Women Are Receiving More Pain Relief During Labour

Giving birth is increasingly
accompanied by analgesia
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Researchers from the Department of Anesthesiology at the University of Colorado at Denver and Health Sciences Center looked at survey responses from 378 hospitals that provided obstetric services in 2001, grouping the hospitals according to the number of births per year (1,500 or more, 500 - 1,499 and fewer than 500). They found that only six to ten percent of mothers had no analgesia during labour in 2001, compared to eleven to 33 percent in 1992. Hospitals doing more deliveries generally had fewer mothers going without anaesthesia in both years.

“Mothers have come to expect the kind of pain relief provided by regional techniques. With recent studies showing that having this type of anaesthesia early in labour will not increase chances of a caesarean delivery, I think their popularity will continue,” said lead author Brenda Bucklin, M.D.

As women have embraced techniques that can make them more comfortable for more of their labour, demand for anaesthesia services in hospitals is growing as well. Most anaesthesia for labour and Caesarean delivery was directly provided or supervised by anaesthesiologists. In hospitals providing care for 1,500 or more births during 2001, an anaesthesiologist was involved in 95 percent of cases.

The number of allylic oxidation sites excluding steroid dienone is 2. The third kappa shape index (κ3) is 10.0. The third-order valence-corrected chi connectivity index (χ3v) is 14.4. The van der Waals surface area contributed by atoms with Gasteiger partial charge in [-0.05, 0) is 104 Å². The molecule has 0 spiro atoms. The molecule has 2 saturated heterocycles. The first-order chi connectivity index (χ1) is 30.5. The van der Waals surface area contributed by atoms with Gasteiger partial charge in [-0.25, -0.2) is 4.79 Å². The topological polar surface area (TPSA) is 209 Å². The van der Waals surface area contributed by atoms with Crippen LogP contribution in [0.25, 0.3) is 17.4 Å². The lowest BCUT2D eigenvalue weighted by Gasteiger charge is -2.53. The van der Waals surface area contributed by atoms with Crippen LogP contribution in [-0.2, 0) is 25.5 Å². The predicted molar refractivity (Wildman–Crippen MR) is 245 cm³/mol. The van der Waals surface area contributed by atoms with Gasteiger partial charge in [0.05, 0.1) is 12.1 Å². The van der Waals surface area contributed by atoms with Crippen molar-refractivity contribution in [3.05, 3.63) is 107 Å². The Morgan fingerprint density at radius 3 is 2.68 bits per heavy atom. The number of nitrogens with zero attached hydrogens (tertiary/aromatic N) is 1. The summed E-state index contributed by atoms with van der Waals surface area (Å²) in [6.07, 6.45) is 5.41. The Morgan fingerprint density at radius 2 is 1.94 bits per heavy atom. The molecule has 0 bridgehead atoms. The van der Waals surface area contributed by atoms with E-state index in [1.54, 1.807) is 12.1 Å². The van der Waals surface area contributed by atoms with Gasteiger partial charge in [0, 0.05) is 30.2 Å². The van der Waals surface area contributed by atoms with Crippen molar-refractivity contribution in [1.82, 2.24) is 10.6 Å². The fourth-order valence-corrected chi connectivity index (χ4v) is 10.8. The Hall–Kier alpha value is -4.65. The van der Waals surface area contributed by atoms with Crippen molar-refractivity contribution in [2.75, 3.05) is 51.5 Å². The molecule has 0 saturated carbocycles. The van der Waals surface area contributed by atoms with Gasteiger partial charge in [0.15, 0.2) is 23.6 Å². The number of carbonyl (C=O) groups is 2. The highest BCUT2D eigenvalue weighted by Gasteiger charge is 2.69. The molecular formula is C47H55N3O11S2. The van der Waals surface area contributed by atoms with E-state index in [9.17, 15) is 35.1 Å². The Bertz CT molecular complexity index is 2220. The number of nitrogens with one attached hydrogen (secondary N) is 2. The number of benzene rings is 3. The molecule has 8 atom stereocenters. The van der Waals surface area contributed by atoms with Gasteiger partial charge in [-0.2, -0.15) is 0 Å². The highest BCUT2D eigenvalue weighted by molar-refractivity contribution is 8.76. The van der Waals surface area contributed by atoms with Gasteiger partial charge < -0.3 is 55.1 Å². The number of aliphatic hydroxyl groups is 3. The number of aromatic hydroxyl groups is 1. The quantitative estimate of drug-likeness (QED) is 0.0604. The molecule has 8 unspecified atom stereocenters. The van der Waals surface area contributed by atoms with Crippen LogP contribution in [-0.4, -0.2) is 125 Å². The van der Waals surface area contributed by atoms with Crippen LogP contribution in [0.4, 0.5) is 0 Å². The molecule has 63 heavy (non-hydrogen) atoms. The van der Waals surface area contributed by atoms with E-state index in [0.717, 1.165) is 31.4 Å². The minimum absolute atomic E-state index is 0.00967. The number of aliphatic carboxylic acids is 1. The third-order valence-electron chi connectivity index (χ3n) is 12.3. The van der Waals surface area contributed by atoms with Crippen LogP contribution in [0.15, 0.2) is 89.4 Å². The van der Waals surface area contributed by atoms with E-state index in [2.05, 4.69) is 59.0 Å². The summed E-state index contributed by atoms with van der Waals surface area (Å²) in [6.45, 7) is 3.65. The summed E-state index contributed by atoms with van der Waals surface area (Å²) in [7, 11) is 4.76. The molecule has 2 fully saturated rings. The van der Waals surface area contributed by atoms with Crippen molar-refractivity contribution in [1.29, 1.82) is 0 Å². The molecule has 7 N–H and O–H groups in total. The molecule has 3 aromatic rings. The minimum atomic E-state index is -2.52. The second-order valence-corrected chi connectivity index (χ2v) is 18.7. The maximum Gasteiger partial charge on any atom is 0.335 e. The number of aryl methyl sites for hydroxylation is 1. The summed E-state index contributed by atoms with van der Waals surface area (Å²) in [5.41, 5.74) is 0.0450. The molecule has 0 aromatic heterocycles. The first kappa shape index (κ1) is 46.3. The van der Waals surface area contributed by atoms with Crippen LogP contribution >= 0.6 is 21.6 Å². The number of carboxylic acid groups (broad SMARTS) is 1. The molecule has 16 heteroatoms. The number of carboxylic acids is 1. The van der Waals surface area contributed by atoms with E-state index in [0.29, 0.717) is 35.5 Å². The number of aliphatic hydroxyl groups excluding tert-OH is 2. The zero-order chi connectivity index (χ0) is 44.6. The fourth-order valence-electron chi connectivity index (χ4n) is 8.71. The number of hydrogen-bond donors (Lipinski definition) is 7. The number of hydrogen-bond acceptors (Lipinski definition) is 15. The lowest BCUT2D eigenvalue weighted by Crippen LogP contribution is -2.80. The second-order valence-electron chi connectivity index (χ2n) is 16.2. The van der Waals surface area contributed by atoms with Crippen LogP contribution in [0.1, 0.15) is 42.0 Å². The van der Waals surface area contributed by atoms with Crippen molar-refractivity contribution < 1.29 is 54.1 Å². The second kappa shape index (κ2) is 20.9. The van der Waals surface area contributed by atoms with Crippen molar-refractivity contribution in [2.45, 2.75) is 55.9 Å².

Regional analgesia, including epidural, spinal or combined epidural-spinal techniques, accounted for 76 percent of the anaesthesia services provided in the larger hospitals, and for 57 percent of services in the smaller hospitals. These figures represent a significant increase since 1992. Mothers are less likely to receive parenteral narcotics as their only source of pain relief.

The survey also revealed that the use of spinal anaesthesia increased for C-section deliveries, but use of epidural anaesthesia decreased. General anaesthesia was still being used in 15 to 30 percent of emergency C-sections.

MEDICA.de; Source: American Society of Anesthesiologists (ASA)